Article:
Inspiration from Biomineralization Processes for Novel Magnetic MOF Generation

Updated: Oct 2, 2019

Magnetically-responsive MOFs for targeted cargo delivery are synthesized via a novel and simple methodology


Metal-organic frameworks, or MOFs for short, are a class of crystalline porous material of tremendous interest to the scientific community due to their extraordinarily large internal surface area. Anastasia Terzopoulou from the deMello group, together with a team of ETH and international collaborators, has developed a novel approach to generate MOFs with magnetic properties via a simple, single-step procedure.


MOFs are organic-inorganic hybrid materials that consist of a network of metal ions linked together by organic ligands. This cage-like structure endows them with attractive properties such as high-loading capacity, making them promising materials for applications in targeted drug delivery and catalysis. Recently, efforts have been made to generate MOFs with additional magnetic properties to obtain spatially controllable materials by means of a magnetic field. 


After recently presenting their MOFBOTS, a micro-scale magnetic responsive robot decorated with MOFs for drug loading, the team lead by Dr. Puigmartí-Luis explored a different approach to generate magnetic MOFs without the incorporation of external magnetic components. In this work, they report a one-pot synthesis that can be carried out in mild conditions in water and at room temperature. This is in stark contrast with previously reported procedures that usually require complex multi-step syntheses. As the authors point out, this strategy was inspired by naturally occurring biomineralization processes. The approach was based on an established methodology for MOFs synthesis, which was modified by the addition of iron salt and the careful optimization of the reagents. After thorough characterization of the new material and comparison with its non-magnetic counterpart, this magnetically responsive MOF was tested as a micro-transporter for targeted gene delivery. Cells were incubated with the magnetic MOFs previously loaded with plasmid DNA, and the gene transfection of the target cells by the plasmid was investigated. The authors demonstrated a distinctly higher delivery efficiency when magnetically driving the loaded MOFs as compared to a bare plasmid system.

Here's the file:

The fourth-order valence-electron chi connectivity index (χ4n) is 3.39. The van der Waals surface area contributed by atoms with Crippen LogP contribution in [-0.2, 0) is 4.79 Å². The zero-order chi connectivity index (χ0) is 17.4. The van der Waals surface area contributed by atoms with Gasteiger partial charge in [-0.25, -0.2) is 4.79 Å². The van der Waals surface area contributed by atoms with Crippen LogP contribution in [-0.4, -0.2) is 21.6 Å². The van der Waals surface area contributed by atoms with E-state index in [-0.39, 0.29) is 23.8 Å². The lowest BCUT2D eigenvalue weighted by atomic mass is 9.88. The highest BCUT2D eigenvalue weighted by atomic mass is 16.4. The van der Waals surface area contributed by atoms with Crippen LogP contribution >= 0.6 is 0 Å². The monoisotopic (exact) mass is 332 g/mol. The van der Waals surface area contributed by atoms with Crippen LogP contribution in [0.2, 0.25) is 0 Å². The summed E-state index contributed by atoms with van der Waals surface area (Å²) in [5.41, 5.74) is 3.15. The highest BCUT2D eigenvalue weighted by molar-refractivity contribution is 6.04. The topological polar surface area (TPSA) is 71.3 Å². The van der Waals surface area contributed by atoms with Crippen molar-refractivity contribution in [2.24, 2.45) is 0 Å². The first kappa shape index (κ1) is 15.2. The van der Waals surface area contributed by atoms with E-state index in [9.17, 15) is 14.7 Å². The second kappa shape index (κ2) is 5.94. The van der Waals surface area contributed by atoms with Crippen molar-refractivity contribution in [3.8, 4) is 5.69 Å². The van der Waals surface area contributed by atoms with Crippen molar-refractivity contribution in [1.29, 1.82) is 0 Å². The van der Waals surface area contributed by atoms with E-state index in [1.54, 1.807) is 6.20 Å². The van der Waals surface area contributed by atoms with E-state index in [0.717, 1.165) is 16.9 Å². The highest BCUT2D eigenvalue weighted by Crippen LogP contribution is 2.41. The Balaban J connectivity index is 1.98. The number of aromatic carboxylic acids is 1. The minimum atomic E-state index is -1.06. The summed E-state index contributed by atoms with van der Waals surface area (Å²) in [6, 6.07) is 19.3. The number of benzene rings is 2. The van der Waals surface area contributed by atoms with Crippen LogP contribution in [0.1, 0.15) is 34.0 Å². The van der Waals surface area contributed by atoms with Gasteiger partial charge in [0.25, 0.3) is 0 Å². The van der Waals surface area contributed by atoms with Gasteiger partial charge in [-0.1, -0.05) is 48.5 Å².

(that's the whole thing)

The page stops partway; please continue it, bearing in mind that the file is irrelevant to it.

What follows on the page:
This work opens up new possibilities for the simple generation of magnetic MOFs for targeted cargo delivery and highlights the versatility of the methods which could be applied to a wide range of different MOFs.


Written by Julie Probst.

Read the full paper here.


A magnetic MOF nanocrystal that can be loaded with biological cargo and magnetically controlled for targeted delivery

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